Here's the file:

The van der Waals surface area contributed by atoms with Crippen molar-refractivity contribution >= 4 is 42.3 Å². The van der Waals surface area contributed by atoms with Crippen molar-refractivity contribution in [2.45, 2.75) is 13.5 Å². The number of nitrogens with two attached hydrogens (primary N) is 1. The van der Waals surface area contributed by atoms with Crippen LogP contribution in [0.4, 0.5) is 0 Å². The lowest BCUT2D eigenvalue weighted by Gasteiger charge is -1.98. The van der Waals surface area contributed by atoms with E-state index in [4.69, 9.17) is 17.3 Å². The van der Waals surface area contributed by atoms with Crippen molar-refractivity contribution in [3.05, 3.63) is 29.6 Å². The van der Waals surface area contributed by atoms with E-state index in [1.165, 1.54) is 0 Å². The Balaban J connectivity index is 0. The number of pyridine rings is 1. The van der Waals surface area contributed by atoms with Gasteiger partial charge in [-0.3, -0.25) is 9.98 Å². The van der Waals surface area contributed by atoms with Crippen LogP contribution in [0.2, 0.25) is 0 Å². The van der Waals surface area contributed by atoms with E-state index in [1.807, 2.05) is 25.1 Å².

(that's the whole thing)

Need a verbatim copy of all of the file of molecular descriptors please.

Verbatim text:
The van der Waals surface area contributed by atoms with Crippen molar-refractivity contribution >= 4 is 42.3 Å². The van der Waals surface area contributed by atoms with Crippen molar-refractivity contribution in [2.45, 2.75) is 13.5 Å². The number of nitrogens with two attached hydrogens (primary N) is 1. The van der Waals surface area contributed by atoms with Crippen LogP contribution in [0.4, 0.5) is 0 Å². The lowest BCUT2D eigenvalue weighted by Gasteiger charge is -1.98. The van der Waals surface area contributed by atoms with E-state index in [4.69, 9.17) is 17.3 Å². The van der Waals surface area contributed by atoms with Crippen molar-refractivity contribution in [3.05, 3.63) is 29.6 Å². The van der Waals surface area contributed by atoms with E-state index in [1.165, 1.54) is 0 Å². The Balaban J connectivity index is 0. The number of pyridine rings is 1. The van der Waals surface area contributed by atoms with Gasteiger partial charge in [-0.3, -0.25) is 9.98 Å². The van der Waals surface area contributed by atoms with Crippen LogP contribution in [0.2, 0.25) is 0 Å². The van der Waals surface area contributed by atoms with E-state index in [1.807, 2.05) is 25.1 Å².